Breaking Down the Revealing Secrets to a Stock

5 minutes


October: This is one of the peculiarly
dangerous months to speculate in stocks.
The others are July, January, September,
April, November, May, March, June,
December, August, and February.

Samuel Langhorne Clemens,
better known by his pen name Mark Twain

What is a stock?

A stock is a kind of security to indicates that a person owns a piece of that business. It also signifies that there is ownership of the business’ assets and earnings.

Business’ that are set up as corporations have stock issued to show ownership in the business. The articles of incorporation that a business has to setup defines the number of shares authorized to be issued for the business. These are the shares that can be offered to the public at the board of directors consent.

Stocks used to be issued in paper form but now they are all handled electronically. It is fun once in a while to see the old stocks. It brings a feeling of nostalgia.

Public companies are the only ones that can issue stocks shares for ownership in their business. Think of Target, Walmart and so on. Companies can go from public to private as well such as Petsmart recently. In a case like this, the public shares all have to be liquidated so that ownership can return to the private party.

Private companies such as Uber, the ride-sharing business can go public or offer shares in their company. This is called an IPO or initial public offering. These usually receive a lot of hype and tend to be very expensive. I would counsel you to avoid these if at all possible. More on this later.

Shares are stock in the company. So when you own 100 shares of Amazon you own 100 stocks of the company. Once you have purchased shares of a company you are considered a shareholder and these shares give you certain rights of ownership.

Why companies issue stock.

Reason number one for a company to issue stock is to raise MONEY!! When a company decides to sell shares of its company, those shares have a value that someone will decide upon. When those shares are purchased it generates capital for said company.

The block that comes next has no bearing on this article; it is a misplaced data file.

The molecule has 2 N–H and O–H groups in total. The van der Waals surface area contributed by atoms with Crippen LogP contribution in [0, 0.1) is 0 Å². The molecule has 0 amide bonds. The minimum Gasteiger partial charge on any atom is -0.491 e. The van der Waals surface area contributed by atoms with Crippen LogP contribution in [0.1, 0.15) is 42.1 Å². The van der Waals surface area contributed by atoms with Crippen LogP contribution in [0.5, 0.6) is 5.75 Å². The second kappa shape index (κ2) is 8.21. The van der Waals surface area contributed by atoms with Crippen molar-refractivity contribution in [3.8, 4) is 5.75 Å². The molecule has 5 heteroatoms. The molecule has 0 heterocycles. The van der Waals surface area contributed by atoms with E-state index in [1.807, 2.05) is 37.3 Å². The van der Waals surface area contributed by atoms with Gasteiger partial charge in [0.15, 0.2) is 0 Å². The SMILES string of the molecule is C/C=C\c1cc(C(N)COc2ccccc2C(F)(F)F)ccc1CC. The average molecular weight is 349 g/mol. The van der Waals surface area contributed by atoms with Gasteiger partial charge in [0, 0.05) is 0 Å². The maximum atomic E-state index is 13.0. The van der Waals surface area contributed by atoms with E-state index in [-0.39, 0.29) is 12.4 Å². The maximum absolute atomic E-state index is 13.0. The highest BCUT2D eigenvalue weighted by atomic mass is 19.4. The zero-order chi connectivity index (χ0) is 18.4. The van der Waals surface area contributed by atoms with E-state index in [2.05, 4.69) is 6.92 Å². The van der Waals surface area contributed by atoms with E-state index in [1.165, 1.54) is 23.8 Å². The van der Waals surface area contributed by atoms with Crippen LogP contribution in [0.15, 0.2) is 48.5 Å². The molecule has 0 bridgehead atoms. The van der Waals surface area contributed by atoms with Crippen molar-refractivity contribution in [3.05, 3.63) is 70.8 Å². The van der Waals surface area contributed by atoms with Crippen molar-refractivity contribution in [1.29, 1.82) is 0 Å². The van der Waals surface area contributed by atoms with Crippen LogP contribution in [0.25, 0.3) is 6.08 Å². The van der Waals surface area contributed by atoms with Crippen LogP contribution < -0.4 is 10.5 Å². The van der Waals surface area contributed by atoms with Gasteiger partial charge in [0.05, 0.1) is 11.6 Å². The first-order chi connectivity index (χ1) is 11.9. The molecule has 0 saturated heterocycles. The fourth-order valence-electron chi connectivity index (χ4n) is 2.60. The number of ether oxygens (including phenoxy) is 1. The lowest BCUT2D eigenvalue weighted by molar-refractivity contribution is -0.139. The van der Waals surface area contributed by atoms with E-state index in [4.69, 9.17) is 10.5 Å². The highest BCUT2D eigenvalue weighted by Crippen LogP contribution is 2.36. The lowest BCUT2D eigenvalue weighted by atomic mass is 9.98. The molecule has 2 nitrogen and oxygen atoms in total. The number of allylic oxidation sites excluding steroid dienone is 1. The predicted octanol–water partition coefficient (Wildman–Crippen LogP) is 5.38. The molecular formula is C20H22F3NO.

The company can decide to use that capital for many different purposes, among them are:

  • pay off debt
  • launching a new product
  • expanding into new markets
  • enlarging facilities or building new ones

Keep in mind that established companies can decide to issue new shares of stock to achieve the same results. It doesn’t just happen when a company goes public.

Again to reiterate the number one reason to issue new shares of stock is to raise MONEY!

Why people buy/sell stock.
  • capital appreciation which occurs when a stock rises in price
  • dividend payments, which comes when a company pays a shareholder back from its earnings
  • ability to vote shares and influence the company

These are among some of the reasons why someone would buy or sell a stock.

One big reason someone would sell a stock would be the value of the company has declined. Notice I said value, not price. To quote Warren Buffet “Price is what you pay, the value is what you get.” Remember that the market is a voting machine at first and then a value machine over time.

Another reason you would buy a stock would be that the value has increased while the price has fallen for some reason. Maybe the company has fallen out of favor or it is in an overlooked sector. This is a terrific opportunity to buy at this point as the value you are looking for is there and the price is attractive such that you will be able to make money over the long haul.

Common Stock

Common stock is what most retail investors purchase when the buy a share of stock. This purchase grants you rights to dividends if issued. It also includes earnings growth and voting rights.

When you purchase shares of the company you are essentially buying equity in that company. Why is this important? Because in the event of a liquidation or bankruptcy of the company, the common stock shareholder would be one of the last creditors to be paid.

Common stocks are often divided into two classes of stock such as class A and class B. One such company that leaps to mind is Berkshire Hathaway which has class A and B shares. One share of class A sells for $215,860!! Class B is much more affordable at $143.87, seems like such a bargain comparatively.